Saturday, July 4, 2009

Former Students and Code Usage

The steps:

1) I hire grad student to work on a project.

2) Grad student writes a program to do the work.

3) Grad student publishes some papers and the grant is completed.

4) Grad student defends dissertation gets PhD.

5) Grad student gets a job elsewhere.

6) I keep a version of the code.

7) I write a proposal to do something new with the code.

8) Grad student gets mad that I am using “his” code without permission from him or funding for him.

Has anyone else had a familiar experience?

My first response is to tell him to get over it. I paid for the code development and mentored him on the science behind the necessity of the code. My second response, because I want to help him out, is to offer to include him on whatever papers I/my new grad student writes with results from the code. My third response is to actually offer him a subcontract to pay him to help continue developing the code. My fourth response it to totally ignore his unhappiness and continue as if I had never received his email.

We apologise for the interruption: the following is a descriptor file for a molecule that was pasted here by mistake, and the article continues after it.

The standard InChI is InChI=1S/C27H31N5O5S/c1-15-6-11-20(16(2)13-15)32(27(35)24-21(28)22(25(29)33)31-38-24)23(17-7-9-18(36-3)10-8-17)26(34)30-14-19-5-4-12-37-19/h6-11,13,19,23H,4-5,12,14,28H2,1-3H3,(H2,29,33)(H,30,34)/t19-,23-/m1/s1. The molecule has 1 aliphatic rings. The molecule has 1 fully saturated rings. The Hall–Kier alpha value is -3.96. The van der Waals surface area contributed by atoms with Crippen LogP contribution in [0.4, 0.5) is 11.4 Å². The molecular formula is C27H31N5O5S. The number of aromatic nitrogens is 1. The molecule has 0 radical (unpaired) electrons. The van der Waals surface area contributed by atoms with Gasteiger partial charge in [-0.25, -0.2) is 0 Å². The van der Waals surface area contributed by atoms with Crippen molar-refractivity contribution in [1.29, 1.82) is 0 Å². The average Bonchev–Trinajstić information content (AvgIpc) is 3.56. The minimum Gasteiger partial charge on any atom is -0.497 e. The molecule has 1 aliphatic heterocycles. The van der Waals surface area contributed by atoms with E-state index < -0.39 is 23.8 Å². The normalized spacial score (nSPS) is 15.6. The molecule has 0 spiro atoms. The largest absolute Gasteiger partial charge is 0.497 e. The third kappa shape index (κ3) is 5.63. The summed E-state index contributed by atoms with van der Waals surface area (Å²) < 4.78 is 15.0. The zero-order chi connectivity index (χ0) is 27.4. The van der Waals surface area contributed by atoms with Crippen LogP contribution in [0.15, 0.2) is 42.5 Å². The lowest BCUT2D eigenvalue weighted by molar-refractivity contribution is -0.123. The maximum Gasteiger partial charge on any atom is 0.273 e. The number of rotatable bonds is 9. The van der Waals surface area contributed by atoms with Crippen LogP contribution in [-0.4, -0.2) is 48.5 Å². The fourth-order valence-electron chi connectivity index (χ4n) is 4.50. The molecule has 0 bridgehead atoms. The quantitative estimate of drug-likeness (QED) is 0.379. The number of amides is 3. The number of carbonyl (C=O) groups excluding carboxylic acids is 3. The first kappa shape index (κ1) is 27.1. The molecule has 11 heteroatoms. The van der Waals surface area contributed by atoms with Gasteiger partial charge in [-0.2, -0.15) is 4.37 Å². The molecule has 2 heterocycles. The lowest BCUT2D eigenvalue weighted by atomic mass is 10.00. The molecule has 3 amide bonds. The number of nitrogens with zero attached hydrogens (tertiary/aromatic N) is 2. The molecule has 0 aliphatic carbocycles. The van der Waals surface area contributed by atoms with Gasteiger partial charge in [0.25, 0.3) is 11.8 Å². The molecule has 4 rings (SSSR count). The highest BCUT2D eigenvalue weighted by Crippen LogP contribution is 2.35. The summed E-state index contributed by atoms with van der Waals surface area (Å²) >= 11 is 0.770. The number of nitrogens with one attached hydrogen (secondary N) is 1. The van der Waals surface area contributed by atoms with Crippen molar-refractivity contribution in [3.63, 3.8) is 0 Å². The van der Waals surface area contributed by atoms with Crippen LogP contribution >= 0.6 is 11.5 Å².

1. May depend on how you contracted him. If you offered a fixed amount for a "product", he may be proprietary owner. If you were paying him by the hour, that code is yours (or the university's).

    In the latter case, in the "real world", you could go as far as to prohibit the programmer from using this code anywhere else. Probably not the best de-escalating move though.

  2. Interesting difference between academia and the real world.

    PhD students are hired as research assistants to help their adviser with one of their projects, and to learn how to be an independent researcher. Sometimes this means building an experiment, taking data and analyzing it, sometimes it's analyzing a bunch of data from someone else's experiment, sometimes it's writing a new numerical code to solve an equation, sometimes it's modifying or even just using an existing code. There really was no contract signed. Technically, the code is probably the university's, because they are the ones actually agreeing with the sponsor (usually the government: NASA, NSF, or DOD, in my case) to perform the work.

  3. "Technically, the code is probably the university's"

    I think this is probably exactly right. I seem to recall that being a specific intellectual property policy at Northwestern, and I can't imagine it would be much different at Michigan.

    Technically, they can even try to lay claim to things you did off-the-clock, if they are similar enough to the types of things you do for them. That's a harder case for them to prove, but I know our intellectual property policy had some specific provisions for that sort of thing.

    Basically, your brain belongs to them.